This is because of a flaw in the way Windows 95 generates events, and the fact that many applications are event driven.
Windows 95 applications often use asynchronous I/O, that is they ask for some file operation like a copy to be performed and then tell the OS that they can be put to sleep until that operation finishes. By sleeping they allow other ...
Yes, it's a real effect resulting in causing a measurable speed up and can be reproduced at will:
Try opening a large file with Notepad on a contemporary machine. The window must not be full screen. When loaded, mark all text using the mouse (the keyboard works as well, it just needs more manual skill). While still holding the button down (and marking) move ...
It wasn't just Windows 95, but Windows 3.x as well, even though they work very differently.
Other answers talk about pre-emptive multitasking, so let's first clarify this:
Window 3.x was using cooperative multitasking where each app would release the cpu for the other apps to use it. Windows 95 uses pre-emptive multitasking where each app is allocated a ...
The Meltdown attack is about figuring out what's in protected memory (typically, kernel memory) by arranging for it to be speculatively read, and then looking for residual side effects after the speculative read is discarded.
MS-DOS is immune to Meltdown because it doesn't do memory protection. If you want to figure out what's in RAM, you can simply look.
I have not tried any of these, not having a Windows 98 system, but a bit of research reveals:
Internet Explorer 6 SP1 was the last IE, in 2001.
Firefox 2 was the last Firefox in 2006.
Netscape 8 (2005) or Netscape 9 (2007) are available here.
Opera 10 (2009) seems to be the last available, here.
Safari and Chrome never supported Windows 98.
At that point, Setup executes WALIGN.EXE. Some information could be found back then at Microsoft's Knowledge Base (*1):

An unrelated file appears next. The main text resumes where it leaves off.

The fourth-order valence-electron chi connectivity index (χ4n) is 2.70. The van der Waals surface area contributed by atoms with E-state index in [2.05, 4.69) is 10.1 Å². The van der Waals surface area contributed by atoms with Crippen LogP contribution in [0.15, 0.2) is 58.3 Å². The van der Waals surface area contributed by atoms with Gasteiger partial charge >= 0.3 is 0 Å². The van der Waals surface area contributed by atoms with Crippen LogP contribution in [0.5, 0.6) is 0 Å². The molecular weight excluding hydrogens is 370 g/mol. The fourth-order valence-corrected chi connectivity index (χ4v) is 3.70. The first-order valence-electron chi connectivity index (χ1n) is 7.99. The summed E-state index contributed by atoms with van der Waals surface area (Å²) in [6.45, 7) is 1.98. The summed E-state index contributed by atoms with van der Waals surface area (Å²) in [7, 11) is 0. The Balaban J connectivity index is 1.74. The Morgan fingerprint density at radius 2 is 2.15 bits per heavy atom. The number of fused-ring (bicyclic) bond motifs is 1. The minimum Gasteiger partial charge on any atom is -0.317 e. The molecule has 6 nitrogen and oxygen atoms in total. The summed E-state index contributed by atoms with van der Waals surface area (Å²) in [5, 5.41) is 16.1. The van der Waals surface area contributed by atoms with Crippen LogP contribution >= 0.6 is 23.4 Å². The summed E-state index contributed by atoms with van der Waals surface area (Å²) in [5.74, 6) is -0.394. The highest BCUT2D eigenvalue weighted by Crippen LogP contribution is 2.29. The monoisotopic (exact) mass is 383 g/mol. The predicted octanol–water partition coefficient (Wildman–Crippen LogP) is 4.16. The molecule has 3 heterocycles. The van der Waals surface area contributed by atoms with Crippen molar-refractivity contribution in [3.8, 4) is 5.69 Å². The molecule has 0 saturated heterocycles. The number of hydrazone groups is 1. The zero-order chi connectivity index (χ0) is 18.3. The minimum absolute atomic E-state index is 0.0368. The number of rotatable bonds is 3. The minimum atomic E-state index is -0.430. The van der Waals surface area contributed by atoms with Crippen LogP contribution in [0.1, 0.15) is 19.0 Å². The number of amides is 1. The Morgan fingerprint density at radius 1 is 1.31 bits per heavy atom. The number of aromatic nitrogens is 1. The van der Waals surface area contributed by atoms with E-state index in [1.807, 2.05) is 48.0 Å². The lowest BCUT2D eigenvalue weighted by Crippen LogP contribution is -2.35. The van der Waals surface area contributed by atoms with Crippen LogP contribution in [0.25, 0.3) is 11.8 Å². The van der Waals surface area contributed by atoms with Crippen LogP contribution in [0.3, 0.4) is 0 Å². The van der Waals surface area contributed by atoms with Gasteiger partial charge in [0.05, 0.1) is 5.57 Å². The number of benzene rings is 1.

Winalign.exe and Walign.exe (*2) optimize programs by rewriting a program's file headers, creating a new section table, and then writing file sections, each of which starts on a 4-kilobyte (KB) boundary. The new section table is then ...
That latest web browser I am able to find is K-Meleon 74 Windows 9x Edition. It was created in 2014, when the Pale Moon engine (Goanna) was backported for Windows 2000. It requires KernelEx (and the latest updates) and a rather beefy old machine to run.
You could also experiment with other later browser versions on top of KernelEx, as it adds NT support to ...
A Duron of this era is a cut-down version of a Thunderbird Athlon, and is broadly comparable to a Coppermine (Pentium III) Celeron. Paired with the right audio/video hardware, it's absolutely capable of playing most 1990s DOS games, although a few (and an even larger number of 1980s games) may have trouble with it running too fast. It will also run Windows ...
The very first step of an attack is to probe the target for platform. Pentesting applications such as metasploit have much more numerous and varied techniques to breach Windows 98 as opposed to the newer Windows versions.
By extension, most malware in the wild will also check for platform. In fact, much of that malware has its origins in Metasploit, ...